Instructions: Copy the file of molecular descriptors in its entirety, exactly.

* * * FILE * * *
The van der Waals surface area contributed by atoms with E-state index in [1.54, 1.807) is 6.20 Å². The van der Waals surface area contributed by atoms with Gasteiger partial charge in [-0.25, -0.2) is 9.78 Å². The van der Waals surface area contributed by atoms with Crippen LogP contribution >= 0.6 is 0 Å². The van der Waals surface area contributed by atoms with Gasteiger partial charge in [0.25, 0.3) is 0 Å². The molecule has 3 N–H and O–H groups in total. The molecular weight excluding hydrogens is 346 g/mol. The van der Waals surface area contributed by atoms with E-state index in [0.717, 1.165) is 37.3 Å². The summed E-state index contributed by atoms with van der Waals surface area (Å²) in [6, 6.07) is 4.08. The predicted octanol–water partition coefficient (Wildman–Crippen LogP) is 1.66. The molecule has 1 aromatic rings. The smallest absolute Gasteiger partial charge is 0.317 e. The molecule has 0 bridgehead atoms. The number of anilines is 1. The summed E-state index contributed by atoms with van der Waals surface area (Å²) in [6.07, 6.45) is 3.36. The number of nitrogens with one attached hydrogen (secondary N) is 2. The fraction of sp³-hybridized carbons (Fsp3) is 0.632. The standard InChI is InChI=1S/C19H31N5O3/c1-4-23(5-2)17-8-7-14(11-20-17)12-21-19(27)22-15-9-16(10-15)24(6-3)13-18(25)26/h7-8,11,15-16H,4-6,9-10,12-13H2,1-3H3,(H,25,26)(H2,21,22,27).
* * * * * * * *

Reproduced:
The van der Waals surface area contributed by atoms with E-state index in [1.54, 1.807) is 6.20 Å². The van der Waals surface area contributed by atoms with Gasteiger partial charge in [-0.25, -0.2) is 9.78 Å². The van der Waals surface area contributed by atoms with Crippen LogP contribution >= 0.6 is 0 Å². The van der Waals surface area contributed by atoms with Gasteiger partial charge in [0.25, 0.3) is 0 Å². The molecule has 3 N–H and O–H groups in total. The molecular weight excluding hydrogens is 346 g/mol. The van der Waals surface area contributed by atoms with E-state index in [0.717, 1.165) is 37.3 Å². The summed E-state index contributed by atoms with van der Waals surface area (Å²) in [6, 6.07) is 4.08. The predicted octanol–water partition coefficient (Wildman–Crippen LogP) is 1.66. The molecule has 1 aromatic rings. The smallest absolute Gasteiger partial charge is 0.317 e. The molecule has 0 bridgehead atoms. The number of anilines is 1. The summed E-state index contributed by atoms with van der Waals surface area (Å²) in [6.07, 6.45) is 3.36. The number of nitrogens with one attached hydrogen (secondary N) is 2. The fraction of sp³-hybridized carbons (Fsp3) is 0.632. The standard InChI is InChI=1S/C19H31N5O3/c1-4-23(5-2)17-8-7-14(11-20-17)12-21-19(27)22-15-9-16(10-15)24(6-3)13-18(25)26/h7-8,11,15-16H,4-6,9-10,12-13H2,1-3H3,(H,25,26)(H2,21,22,27).